Can you breastfeed while you’re sick? Here’s your expert guide.
Cough, urp, achoo: common conditions like colds, stomach bugs, fevers and seasonal allergies are not fun at the best of times. Add breastfeeding to the mix and many moms find themselves wondering, is it safe to breastfeed when you’re sick? After all, it would be terrible, and potentially dangerous, to have your little one feel as crummy as you do. Experts agree that you should continue nursing when you’re sick, to both protect your baby from that exact illness, and to preserve your breastfeeding relationship. Here’s what you need to know about breastfeeding while you’re sick.
Breast milk and immunity
How’s this for a cool superpower: Minutes after you’re exposed to viruses and other microbes, your body starts making breast milk that contains antibodies to fight those specific germs. “Your milk is custom-designed to protect your baby,” explains Jennifer Ritchie, an International Board Certified Lactation Consultant (IBCLC), who helps moms through her company Milkalicious, in Laguna Niguel, California. “There are many stories of the entire family getting sick with something, but not the baby, and that’s because of the antibodies in the breast milk.”
Of course, use common sense when you’re sick by washing your hands frequently. Get as much rest as you possibly can, which will hopefully mean another family member can care for your little one and just bring him to you for feedings for a day or two. And, you may have to just improvise. “When my first baby was a few months old, my husband and I were both badly sick with the flu at the same time,” remembers Shari Criso, MSN, RN, CNM, IBCLC and owner of My Baby Experts in New Jersey. “The baby just lay in bed between the two of us, happily breastfed continuously, and never got sick.”
A common misconception for many breastfeeding moms is that all medication will negatively affect their baby, and so they therefore can’t take any medicine while breastfeeding, says Criso. “This is simply untrue. In fact, most medications are completely safe to take while breastfeeding, including most antibiotics,” she says. “If your doctor does prescribe a medication that is contraindicated, there is almost always a substitute that is safe and mom should ask for it.”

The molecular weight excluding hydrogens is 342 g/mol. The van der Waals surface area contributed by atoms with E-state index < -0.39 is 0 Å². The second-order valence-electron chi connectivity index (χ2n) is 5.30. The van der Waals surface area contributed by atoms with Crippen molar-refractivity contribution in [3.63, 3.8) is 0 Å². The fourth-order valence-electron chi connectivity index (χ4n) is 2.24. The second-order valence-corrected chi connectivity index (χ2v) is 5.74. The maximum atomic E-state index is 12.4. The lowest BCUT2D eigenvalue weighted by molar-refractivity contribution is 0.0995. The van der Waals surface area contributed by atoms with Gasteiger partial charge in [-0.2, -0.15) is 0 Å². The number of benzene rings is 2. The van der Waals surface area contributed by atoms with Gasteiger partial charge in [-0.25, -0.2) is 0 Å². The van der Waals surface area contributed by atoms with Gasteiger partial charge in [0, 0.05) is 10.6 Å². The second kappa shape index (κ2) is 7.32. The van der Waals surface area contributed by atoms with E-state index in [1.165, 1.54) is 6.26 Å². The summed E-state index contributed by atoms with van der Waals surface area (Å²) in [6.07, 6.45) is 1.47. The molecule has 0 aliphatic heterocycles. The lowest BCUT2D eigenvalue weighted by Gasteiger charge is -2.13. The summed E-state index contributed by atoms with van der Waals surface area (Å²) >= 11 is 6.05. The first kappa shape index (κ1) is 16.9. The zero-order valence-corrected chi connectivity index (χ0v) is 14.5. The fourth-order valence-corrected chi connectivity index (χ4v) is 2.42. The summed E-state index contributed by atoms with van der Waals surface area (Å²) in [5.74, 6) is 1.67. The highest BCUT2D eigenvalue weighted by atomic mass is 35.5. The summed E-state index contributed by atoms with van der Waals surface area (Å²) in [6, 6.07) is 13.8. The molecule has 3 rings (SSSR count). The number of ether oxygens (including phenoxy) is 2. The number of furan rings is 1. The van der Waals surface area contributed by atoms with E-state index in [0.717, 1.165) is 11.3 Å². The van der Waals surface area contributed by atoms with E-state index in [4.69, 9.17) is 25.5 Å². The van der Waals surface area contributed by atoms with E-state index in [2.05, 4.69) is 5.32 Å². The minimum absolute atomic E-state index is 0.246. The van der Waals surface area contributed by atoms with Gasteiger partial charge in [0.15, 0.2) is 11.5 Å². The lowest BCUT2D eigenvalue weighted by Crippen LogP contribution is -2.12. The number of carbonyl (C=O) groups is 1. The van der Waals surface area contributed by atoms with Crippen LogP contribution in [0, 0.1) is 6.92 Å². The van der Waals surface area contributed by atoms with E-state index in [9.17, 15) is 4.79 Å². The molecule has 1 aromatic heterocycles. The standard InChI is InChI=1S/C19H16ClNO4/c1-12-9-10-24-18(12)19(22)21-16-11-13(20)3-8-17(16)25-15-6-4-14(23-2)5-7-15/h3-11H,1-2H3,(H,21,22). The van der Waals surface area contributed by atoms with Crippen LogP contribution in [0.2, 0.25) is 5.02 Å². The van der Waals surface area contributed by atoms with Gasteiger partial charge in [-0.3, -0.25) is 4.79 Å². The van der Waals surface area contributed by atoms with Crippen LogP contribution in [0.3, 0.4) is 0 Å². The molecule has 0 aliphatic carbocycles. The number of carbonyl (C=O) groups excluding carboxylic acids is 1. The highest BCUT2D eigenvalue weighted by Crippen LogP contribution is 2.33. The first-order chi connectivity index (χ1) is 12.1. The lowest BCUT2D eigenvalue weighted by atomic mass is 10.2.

Over-the-counter pain relievers like ibuprofen (eg Advil) and acetaminophen (eg Tylenol) for fevers and aches are fine, as well as antihistamines such as loratadine and fexofenadine (eg Claritin or Allegra) for seasonal allergies. If your baby is very young, a preemie or has a medical condition, doublecheck with your health care provider.
In addition to your health care provider’s advice, you can check LactMed, an online drugs and lactation database by the U. S. National Library of Medicine. Ask your health care provider if she has access to an online or hard copy of the book Medications and Mother’s Milk by pharmacologists Thomas W. Hale and Hilary Rowe, which reviews the latest scientific literature.
Avoid long-acting or multiple-action medicines, and take the minimum dose when possible. Opt for non-drug alternatives when you can, such as using a saline rinse on a stuffy nose rather than a decongestant, gargling with salt water for a sore throat or sipping ginger tea for an upset stomach. “As for timing, take the medication while you’re nursing or just afterwards,” says Criso, because the medication will then be at a lower volume in your body and your milk, when you next breastfeed in a few hours’ time.